# Subnormal subgroup

In mathematics, in the field of group theory, a subgroup H of a given group G is a subnormal subgroup of G if there is a finite chain of subgroups of the group, each one normal in the next, beginning at H and ending at G.

In notation, ${\displaystyle H}$ is ${\displaystyle k}$-subnormal in ${\displaystyle G}$ if there are subgroups

${\displaystyle H=H_{0},H_{1},H_{2},\ldots ,H_{k}=G}$

of ${\displaystyle G}$ such that ${\displaystyle H_{i}}$ is normal in ${\displaystyle H_{i+1}}$ for each ${\displaystyle i}$.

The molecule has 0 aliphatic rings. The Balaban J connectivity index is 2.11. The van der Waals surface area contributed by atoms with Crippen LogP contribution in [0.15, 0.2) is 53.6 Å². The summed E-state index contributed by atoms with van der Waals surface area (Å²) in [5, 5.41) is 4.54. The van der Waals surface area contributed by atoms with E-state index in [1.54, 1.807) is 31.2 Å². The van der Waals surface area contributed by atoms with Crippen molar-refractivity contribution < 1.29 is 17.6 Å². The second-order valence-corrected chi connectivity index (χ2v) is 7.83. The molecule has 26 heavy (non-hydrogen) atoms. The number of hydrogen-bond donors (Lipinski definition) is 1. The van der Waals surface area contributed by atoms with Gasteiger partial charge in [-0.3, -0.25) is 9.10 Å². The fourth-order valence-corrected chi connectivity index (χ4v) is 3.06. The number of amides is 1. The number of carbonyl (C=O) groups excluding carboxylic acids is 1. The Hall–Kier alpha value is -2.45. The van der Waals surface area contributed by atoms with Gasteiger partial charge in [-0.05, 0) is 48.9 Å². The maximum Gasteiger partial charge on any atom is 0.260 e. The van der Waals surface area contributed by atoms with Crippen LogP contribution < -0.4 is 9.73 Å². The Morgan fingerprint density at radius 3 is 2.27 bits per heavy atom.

A subnormal subgroup is a subgroup that is ${\displaystyle k}$-subnormal for some positive integer ${\displaystyle k}$. Some facts about subnormal subgroups:

The property of subnormality is transitive, that is, a subnormal subgroup of a subnormal subgroup is subnormal. The relation of subnormality can be defined as the transitive closure of the relation of normality.

If every subnormal subgroup of G is normal in G, then G is called a T-group.